I’d been wanting to do this post for a while, but somehow haven’t got around to it. Well, thanks to last week’s Thursday Movie Picks on favorite cinematography, which I had actually missed, I thought I should make up for it this week.
The awesome topic came from Brittani who went with films highlighting female cinematographers on her post, so for this list I’m picking five female DPs whose work I admire, and it’s safe to say they’re some of the best DPs working today.
Before I get to that, I must say that perhaps more so than other key players in filmmaking like directors/writers/producers, DPs are still very much a man’s world. Based on WomenAndHollywood.com, of the top 300 films from 2016 to 2018, 97% were male and 3% were female were credited as the director of photography (DP) across the top live action films, which translates…
This weekend we lost a young but powerful figure of cinema… Chadwick Boseman, who died at the age of 43 after a four-year battle of colon cancer. I was in the midst of watching a movie on Friday night, specifically a miniseries, on Amazon Prime that I had been wanting to watch for ages. I usually left my phone away while watching a movie, but I somehow checked on it in between episodes, and was absolutely flabbergasted.
If you’re like me, most likely you had been totally blindsided by the fact that Boseman had been sick all these years. The statement on his Twitter account read that he was was first diagnosed with colon cancer in 2016 and thus he filmed many movies during and between countless surgeries and chemotherapy.
All the while he kept his condition and suffering privately, instead, Boseman chose to bless others with his talents… not just in his astounding performances, but also to his many, many fans. Such as this moment where he surprised many of his fans on The Tonight Show with Jimmy Fallon:
I remember being moved to tears by his genuine gentleness and grace, and you could tell he really appreciated his fans and they knew that. Perhaps Boseman was excellent in portraying real-life heroes, Jackie Robinson, James Brown, Thurgood Marshall, not only because he was a gifted actor, but also because he too, was a real-life hero.
Many film fans knew him as King T’Challa aka Black Panther, in the smash hit Marvel superhero movie. It was definitely one of my top 10 favorite MCU movies, as Black Panther was more than just a superhero movie… it became a phenomenon and statement of success for representation and diversity. It’s as if the #WakandaForever became a defiant force for the under-represented in Hollywood that people of color ought to have a voice and when they’re allowed to shine, the world will respond in kind. Yes, the film was a state of the art, competently made by Ryan Coogler & his team, and filled with terrific supporting actors… but it’s the power, grace and dignity of Boseman who lead the film that made us believe in T’Challa’s heroism, and what he stood for.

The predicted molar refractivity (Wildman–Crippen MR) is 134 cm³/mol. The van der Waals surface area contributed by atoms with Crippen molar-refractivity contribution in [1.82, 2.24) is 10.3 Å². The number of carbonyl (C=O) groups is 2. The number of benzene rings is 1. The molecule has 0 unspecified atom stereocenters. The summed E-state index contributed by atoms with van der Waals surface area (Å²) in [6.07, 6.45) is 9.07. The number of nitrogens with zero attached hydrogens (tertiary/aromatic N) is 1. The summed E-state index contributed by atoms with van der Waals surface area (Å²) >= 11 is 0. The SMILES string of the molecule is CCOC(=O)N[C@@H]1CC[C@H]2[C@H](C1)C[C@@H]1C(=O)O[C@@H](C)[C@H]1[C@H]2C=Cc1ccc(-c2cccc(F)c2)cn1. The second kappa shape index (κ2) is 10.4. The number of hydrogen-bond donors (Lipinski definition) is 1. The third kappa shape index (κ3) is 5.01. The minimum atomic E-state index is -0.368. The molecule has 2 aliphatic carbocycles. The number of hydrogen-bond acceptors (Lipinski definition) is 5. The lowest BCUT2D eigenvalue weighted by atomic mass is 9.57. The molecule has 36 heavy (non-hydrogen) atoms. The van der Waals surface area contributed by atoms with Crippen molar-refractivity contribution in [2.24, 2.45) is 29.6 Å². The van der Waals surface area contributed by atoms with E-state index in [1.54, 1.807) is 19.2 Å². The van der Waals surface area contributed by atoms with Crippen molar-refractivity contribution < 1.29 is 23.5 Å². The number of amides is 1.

As Boseman was a private person, there were few known facts about him when he lived… and I really respect that. I read a bunch of articles in the past couple of days, simply trying to get a glimpse at who Boseman was, not just as an actor but as a human being… and many of the facts confirmed just what a hero he was in real life.
Here are seven lesser-known facts to me that I thought you might find interesting:
He fought to give An African Accent To T’Challa
Per this article, before filming began, Chadwick was presented with two options: keep his American accent or take on a British one.
Chadwick felt that either option implied that Wakanda had been colonized. He worked with a dialect coach to produce his accent in the film, which is based in the Xhosa language.
He received his Bachelors in directing
Per The Things website, initially, Boseman wasn’t going to become an actor. He wanted to become a writer and director instead. Even when he was at school, he wrote and staged a play. Then Boseman went on to study to Howard University and majored in directing there. After graduating, he moved to Brooklyn and began pursuing his career — writing and directing small off-Broadway plays. Boseman decided to take acting courses only to better understand the actors better.“I really only started acting because I wanted to know what the actors were doing, how to communicate with the actors.”
He was a playwright
Per TheaterMania, Boseman wrote his first play in high school. Crossroads, which was performed by students, was written in response to the death of a classmate, a young man on his basketball team who was shot and killed.
More about his theatre roots from that article:
After graduating, Boseman taught acting to students in the Schomburg Junior Scholars Program, at the Schomburg Center for Research in Black Culture in Harlem. He immersed himself in the hip-hop theater scene, working with Howard classmate Kamilah Forbes to create the play with music Rhyme Deferred, which toured the United States and appears in the Hip Hop Theatre Anthology The Fire This Time. He wrote and directed the play Hieroglyphic Graffiti, which was produced at Negro Playwright’s Theatre, Kuntu Repertory, the National Black Theatre Festival, and the Hip Hop Theatre Festival.
Boseman’s most well-known play is titled Deep Azure, which was commissioned and produced by the Congo Square Theatre Company. It earned him a 2006 Jeff Award nomination for Best New Play.